Employee benefits and high-tech fatherhood

Research output: Contribution to journalArticlepeer-review


Purpose - This study, inspired by the theory of the separate spheres, considers the social circumstances of employee benefits, examining the needs of fathers in dual-earner families to cope with work and family responsibilities. The purpose of this paper is to explore how high-tech managers view the work-family interface of R&D engineers and analyzes the typical package of discretionary, non-financial, work-family employee benefits. Design/methodology/approach - Relying on the phenomenological approach, in-depth, semi-structured interviews with 22 private-sector managers disclosed their shared perception and experience, revealing the informal level at which underlying social principles becomes business strategy, often intuitively. Findings - Values of gender are assimilated into the informal environment and reflected in the selection of benefits which have been effective in attracting labor in demand. Recently these values have been challenged by new ideas of more involved fatherhood, and these are inadequately addressed by the package of benefits. Research limitations/implications - Larger samples from various socio-cultural settings are needed. Practical implications - Managers are advised not to be blinded by the financial worth of discretionary employee benefits and consider how these meet the actual, as opposed to stereotypical, needs of employees and their family members. Observing social dynamics and considering non-financial consequences of employee benefits are essential for business-society continuity. Also, organizations of relatively low-social diversity should not alienate themselves from their multicultural environment. Social implications - The study unveils the reciprocity between organizations and people. Traditional fatherhood is being contested and negotiated at the work-family interface, as embedded to ongoing changes in the social meaning of gender. That employee benefits help to maintain the masculinity of high-tech, reflects also on gender segregation in the workplace. Originality/value - The study illustrates how businesses apply social values and describes how such values are processed and reinstated in society as employee benefits.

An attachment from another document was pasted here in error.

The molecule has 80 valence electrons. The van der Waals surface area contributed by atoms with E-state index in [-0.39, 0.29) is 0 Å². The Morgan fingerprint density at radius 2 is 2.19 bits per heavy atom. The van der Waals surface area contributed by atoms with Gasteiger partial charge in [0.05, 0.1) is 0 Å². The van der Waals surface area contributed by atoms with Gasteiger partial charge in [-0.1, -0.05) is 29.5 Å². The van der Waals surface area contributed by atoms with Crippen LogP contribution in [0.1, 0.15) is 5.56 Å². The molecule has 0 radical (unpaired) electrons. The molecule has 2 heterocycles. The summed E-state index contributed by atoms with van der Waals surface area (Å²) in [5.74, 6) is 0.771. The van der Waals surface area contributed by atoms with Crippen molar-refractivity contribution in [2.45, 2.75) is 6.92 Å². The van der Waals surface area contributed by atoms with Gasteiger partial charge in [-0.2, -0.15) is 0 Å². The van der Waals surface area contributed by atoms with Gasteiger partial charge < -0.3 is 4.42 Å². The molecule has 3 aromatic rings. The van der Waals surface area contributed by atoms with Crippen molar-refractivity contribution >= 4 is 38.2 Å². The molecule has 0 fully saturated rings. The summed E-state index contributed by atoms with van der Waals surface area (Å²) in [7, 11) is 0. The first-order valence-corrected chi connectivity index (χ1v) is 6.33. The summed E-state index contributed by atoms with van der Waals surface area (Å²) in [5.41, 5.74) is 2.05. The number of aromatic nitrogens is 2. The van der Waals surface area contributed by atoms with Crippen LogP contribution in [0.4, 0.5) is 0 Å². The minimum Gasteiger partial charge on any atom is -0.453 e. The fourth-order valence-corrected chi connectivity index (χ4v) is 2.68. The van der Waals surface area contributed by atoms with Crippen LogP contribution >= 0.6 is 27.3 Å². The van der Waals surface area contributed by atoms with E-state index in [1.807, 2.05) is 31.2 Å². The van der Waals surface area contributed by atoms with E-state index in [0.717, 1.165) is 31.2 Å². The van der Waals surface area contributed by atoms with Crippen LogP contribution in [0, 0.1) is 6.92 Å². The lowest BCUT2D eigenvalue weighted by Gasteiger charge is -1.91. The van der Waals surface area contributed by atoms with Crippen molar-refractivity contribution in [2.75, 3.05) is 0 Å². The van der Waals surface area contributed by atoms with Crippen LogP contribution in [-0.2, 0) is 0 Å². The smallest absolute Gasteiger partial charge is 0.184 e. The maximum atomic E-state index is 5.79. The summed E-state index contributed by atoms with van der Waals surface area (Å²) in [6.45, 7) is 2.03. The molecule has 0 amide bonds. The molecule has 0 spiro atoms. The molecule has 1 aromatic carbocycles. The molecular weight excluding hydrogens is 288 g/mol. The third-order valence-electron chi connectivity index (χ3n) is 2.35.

Original languageAmerican English
Pages (from-to)535-549
Number of pages15
JournalJournal of Managerial Psychology
Issue number5
StatePublished - 6 Jul 2015


  • Employee benefits
  • Fatherhood
  • Gender
  • High-Tech
  • Work-Family

All Science Journal Classification (ASJC) codes

  • Social Psychology
  • Applied Psychology
  • Management Science and Operations Research
  • Organizational Behavior and Human Resource Management


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